Abstract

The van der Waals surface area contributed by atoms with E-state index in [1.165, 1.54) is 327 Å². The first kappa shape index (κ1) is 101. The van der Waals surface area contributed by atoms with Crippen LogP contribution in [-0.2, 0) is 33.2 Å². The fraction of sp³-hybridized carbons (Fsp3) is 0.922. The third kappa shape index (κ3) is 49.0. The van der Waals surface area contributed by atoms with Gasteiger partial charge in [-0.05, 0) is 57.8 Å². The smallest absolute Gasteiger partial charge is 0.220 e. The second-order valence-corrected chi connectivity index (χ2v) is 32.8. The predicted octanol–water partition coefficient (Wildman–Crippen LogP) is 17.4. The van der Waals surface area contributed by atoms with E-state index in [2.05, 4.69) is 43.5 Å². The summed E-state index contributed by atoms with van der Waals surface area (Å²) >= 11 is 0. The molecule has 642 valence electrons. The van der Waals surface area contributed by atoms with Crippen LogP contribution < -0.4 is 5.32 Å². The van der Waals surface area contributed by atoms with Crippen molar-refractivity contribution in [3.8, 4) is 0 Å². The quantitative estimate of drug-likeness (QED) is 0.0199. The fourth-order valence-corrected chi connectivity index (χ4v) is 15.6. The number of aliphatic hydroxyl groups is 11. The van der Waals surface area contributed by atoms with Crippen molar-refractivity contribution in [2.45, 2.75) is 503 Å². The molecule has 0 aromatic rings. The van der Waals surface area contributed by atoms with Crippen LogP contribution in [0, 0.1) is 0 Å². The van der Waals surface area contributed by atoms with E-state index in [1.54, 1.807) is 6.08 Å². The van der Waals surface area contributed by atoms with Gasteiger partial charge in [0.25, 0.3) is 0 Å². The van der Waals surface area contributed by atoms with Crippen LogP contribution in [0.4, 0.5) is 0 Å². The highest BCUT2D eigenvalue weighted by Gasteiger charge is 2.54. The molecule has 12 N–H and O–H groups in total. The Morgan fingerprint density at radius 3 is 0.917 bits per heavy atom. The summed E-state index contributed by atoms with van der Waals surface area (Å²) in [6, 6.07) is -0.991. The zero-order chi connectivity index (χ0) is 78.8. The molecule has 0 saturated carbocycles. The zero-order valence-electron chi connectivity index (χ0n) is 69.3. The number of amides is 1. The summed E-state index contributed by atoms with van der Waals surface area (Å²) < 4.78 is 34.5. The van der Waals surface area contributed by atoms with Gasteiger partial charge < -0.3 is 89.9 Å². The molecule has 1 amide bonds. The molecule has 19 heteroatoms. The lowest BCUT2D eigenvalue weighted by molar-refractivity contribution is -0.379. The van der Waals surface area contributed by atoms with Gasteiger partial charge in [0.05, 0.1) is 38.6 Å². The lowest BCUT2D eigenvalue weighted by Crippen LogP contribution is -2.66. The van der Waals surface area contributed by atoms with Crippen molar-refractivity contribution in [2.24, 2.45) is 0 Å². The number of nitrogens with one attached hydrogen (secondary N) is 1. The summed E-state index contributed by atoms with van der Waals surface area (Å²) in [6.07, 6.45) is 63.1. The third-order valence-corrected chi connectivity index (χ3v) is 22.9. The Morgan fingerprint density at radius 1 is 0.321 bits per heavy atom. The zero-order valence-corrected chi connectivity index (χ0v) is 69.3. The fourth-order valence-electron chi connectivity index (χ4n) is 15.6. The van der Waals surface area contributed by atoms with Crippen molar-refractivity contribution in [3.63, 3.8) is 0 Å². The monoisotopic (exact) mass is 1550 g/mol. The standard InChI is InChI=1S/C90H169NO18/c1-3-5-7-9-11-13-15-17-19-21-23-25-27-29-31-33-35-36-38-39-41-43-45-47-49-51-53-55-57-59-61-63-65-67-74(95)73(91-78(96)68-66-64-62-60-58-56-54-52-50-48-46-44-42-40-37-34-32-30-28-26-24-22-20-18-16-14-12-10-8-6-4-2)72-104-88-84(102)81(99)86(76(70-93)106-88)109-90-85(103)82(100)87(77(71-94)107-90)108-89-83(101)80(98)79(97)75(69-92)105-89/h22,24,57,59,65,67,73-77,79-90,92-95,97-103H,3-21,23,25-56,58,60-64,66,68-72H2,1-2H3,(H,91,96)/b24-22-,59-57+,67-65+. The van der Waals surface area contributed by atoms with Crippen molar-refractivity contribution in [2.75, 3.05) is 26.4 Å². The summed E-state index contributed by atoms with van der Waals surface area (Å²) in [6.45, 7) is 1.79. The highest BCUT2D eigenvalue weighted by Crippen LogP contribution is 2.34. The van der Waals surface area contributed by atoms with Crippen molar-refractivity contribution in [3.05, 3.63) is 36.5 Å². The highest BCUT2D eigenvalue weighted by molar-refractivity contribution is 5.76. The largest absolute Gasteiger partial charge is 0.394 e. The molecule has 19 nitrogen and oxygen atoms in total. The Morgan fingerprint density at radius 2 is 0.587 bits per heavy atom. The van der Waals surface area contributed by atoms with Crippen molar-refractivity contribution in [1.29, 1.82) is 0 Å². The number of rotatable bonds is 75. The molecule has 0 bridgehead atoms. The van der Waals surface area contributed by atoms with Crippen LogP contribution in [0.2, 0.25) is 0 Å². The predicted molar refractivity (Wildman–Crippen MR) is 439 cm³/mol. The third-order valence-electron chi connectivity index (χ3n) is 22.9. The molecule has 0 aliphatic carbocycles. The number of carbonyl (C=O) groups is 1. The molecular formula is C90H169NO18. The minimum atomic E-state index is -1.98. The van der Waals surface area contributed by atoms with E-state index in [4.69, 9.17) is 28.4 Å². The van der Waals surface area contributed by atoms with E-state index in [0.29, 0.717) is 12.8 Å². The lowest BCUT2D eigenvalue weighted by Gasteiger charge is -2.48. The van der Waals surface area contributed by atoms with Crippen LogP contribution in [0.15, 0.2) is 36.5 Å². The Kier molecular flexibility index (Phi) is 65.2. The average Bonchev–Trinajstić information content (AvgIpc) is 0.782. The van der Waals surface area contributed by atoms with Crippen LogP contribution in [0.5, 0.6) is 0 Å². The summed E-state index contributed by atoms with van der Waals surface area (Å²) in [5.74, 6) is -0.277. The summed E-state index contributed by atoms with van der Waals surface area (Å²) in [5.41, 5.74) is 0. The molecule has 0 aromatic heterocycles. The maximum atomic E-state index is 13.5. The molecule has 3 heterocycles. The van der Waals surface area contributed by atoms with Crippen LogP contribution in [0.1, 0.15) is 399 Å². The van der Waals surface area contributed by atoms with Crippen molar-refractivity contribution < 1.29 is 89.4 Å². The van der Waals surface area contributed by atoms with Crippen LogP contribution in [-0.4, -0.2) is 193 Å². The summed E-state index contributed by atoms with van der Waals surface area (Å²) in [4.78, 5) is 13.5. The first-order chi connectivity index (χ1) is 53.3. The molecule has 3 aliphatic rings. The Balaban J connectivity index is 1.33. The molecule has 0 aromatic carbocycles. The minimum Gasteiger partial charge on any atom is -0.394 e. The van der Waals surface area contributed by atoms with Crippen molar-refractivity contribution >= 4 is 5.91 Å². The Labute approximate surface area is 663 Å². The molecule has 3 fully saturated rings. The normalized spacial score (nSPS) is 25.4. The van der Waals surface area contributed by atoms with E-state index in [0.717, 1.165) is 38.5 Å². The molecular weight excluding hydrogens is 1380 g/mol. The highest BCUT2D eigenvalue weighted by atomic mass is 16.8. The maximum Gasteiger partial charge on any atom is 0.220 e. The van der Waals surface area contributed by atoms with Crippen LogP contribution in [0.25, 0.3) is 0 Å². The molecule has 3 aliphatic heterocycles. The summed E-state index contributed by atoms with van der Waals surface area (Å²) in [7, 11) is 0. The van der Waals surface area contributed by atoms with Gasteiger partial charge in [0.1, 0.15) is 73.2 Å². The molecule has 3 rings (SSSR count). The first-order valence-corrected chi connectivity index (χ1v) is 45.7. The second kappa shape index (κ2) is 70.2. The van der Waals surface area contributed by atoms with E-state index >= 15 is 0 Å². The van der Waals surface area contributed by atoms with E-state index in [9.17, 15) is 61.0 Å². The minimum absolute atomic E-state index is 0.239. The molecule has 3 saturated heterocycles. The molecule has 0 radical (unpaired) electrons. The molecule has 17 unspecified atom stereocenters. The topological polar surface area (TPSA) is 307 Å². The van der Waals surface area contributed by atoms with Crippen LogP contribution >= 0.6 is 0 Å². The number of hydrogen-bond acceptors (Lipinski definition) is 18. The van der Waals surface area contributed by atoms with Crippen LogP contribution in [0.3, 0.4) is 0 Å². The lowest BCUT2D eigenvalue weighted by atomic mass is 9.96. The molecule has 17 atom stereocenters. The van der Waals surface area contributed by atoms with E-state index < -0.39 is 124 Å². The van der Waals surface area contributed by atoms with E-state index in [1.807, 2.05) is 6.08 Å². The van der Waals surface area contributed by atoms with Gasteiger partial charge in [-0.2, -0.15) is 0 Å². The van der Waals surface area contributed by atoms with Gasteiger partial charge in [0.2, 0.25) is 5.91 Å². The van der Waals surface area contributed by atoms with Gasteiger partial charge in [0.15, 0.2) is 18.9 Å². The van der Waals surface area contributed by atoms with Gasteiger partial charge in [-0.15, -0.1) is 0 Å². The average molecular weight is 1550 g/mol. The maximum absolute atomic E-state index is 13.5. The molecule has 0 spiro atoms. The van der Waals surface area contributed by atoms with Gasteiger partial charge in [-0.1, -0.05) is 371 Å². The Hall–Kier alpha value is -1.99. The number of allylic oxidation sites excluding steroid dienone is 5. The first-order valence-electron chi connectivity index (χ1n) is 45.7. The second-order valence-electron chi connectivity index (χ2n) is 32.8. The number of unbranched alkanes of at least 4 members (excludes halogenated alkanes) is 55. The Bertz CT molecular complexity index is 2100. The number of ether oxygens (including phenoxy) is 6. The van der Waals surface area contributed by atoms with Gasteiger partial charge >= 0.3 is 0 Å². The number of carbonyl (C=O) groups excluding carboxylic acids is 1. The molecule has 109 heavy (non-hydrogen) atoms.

Several significant W – Sn – Mo – F-bearing hydrothermal mineral deposits occur in the Miramichi Highlands of central New Brunswick. These deposits are spatially and temporally related to a group of five subcircular, undeformed, high-level, posttectonic granite plutons (Burnthill, Dungarvon, Rocky Brook, Sisters Brook, Trout Brook) of Middle Devonian age. The largest of the plutons is the Burnthill Granite (area = 180 km2), which comprises a texturally variable, polyphase intrusion composed of biotite monzogranites and alkali feldspar granites (International Union of Geological Sciences (IUGS) classification); apatite and zircon are the ubiquitous accessory minerals. Field and petrographic data indicate that the Burnthill Granite and two small (< 7 km2) adjacent intrusions (Buttermilk Brook and Burnthill Mine granites), located 1 km from the southeast contact of the main intrusion, are genetically related and are epizonal in character. Classic epizonal features include sharp, discordant intrusive contacts with the host metasediments; a narrow contact metamorphic aureole with local zones of intense hydrothermal alteration and mineralization; an isotropic internal fabric; evidence of multiple intrusion; and the presence of porphyries.Geochemically the pluton is composed of mildly peraluminous, high-silica granites (SiO2 > 74 wt. %), with low abundances of TiO2, MgO, CaO, P2O5, Sr, Ba, and Eu, and high concentrations of Y, Nb, Sn, Cs, Ta, W, Th, and U; high FeO/MgO ratios and Na2O + K2O contents are typical. Covariation among many of the major and trace elements within the volumetrically important phases of the Burnthill Granite can be explained by the process of fractional crystallization, and has resulted in an enrichment of those elements of economic interest (viz., Sn and W) in the more evolved granites. However, the anomalous behaviour of certain elements in these most evolved phases requires the operation of an additional process; this was most likely aqueous phase saturation followed by fluid separation, a process whose activity is corroborated by field and petrographic evidence (e.g., the development of miarolitic cavities and myrmekite). Normative AbOrQAn contents for the Burnthill Granite have a mean compostion of Ab31Or28Q38An3. This average value is almost identical to that of the piercing point assemblage in the "haplogranodiorite" system with 3 % normative anorthite, and is consistent with crystallization under water-saturated conditions at about 1 kbar (100 MPa) and 730–800 °C.Structural and petrochemical data demonstrate that the W – Sn – Mo – F-bearing mineral deposits were deposited in fracture and fault systems that developed after crystallization was completed, from hydrothermal fluids that were compositionally similar (high concentrations of F, Na, K, Sn, W) to the more evolved silicate melt phases of the Burnthill Granite. In addition to generating the wolframite–cassiterite–fluorite mineral deposits that occur in both endo- and exo-granitic settings, these fluids produced zones of intense, fracture-controlled, aluminosilicate alteration (viz., K-feldspathization, albitization, greisenization, and topaz alteration) that envelop the zones of mineralization.

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